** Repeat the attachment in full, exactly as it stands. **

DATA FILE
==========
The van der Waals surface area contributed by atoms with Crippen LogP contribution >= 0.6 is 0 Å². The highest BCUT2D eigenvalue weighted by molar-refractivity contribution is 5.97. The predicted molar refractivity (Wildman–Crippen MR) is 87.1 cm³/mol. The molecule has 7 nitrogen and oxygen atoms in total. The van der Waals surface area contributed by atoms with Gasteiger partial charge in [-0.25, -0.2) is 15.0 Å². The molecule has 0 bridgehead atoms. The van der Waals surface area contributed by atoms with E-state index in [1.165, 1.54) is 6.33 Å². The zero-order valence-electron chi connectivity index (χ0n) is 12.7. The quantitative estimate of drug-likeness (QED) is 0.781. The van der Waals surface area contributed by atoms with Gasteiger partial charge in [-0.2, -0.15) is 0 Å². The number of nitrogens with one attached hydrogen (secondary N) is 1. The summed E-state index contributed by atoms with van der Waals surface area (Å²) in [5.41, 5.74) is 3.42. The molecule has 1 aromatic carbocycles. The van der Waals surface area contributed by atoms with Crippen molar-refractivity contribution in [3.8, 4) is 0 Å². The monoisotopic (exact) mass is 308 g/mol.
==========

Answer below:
The van der Waals surface area contributed by atoms with Crippen LogP contribution >= 0.6 is 0 Å². The highest BCUT2D eigenvalue weighted by molar-refractivity contribution is 5.97. The predicted molar refractivity (Wildman–Crippen MR) is 87.1 cm³/mol. The molecule has 7 nitrogen and oxygen atoms in total. The van der Waals surface area contributed by atoms with Gasteiger partial charge in [-0.25, -0.2) is 15.0 Å². The molecule has 0 bridgehead atoms. The van der Waals surface area contributed by atoms with E-state index in [1.165, 1.54) is 6.33 Å². The zero-order valence-electron chi connectivity index (χ0n) is 12.7. The quantitative estimate of drug-likeness (QED) is 0.781. The van der Waals surface area contributed by atoms with Gasteiger partial charge in [-0.2, -0.15) is 0 Å². The number of nitrogens with one attached hydrogen (secondary N) is 1. The summed E-state index contributed by atoms with van der Waals surface area (Å²) in [5.41, 5.74) is 3.42. The molecule has 1 aromatic carbocycles. The van der Waals surface area contributed by atoms with Crippen molar-refractivity contribution in [3.8, 4) is 0 Å². The monoisotopic (exact) mass is 308 g/mol.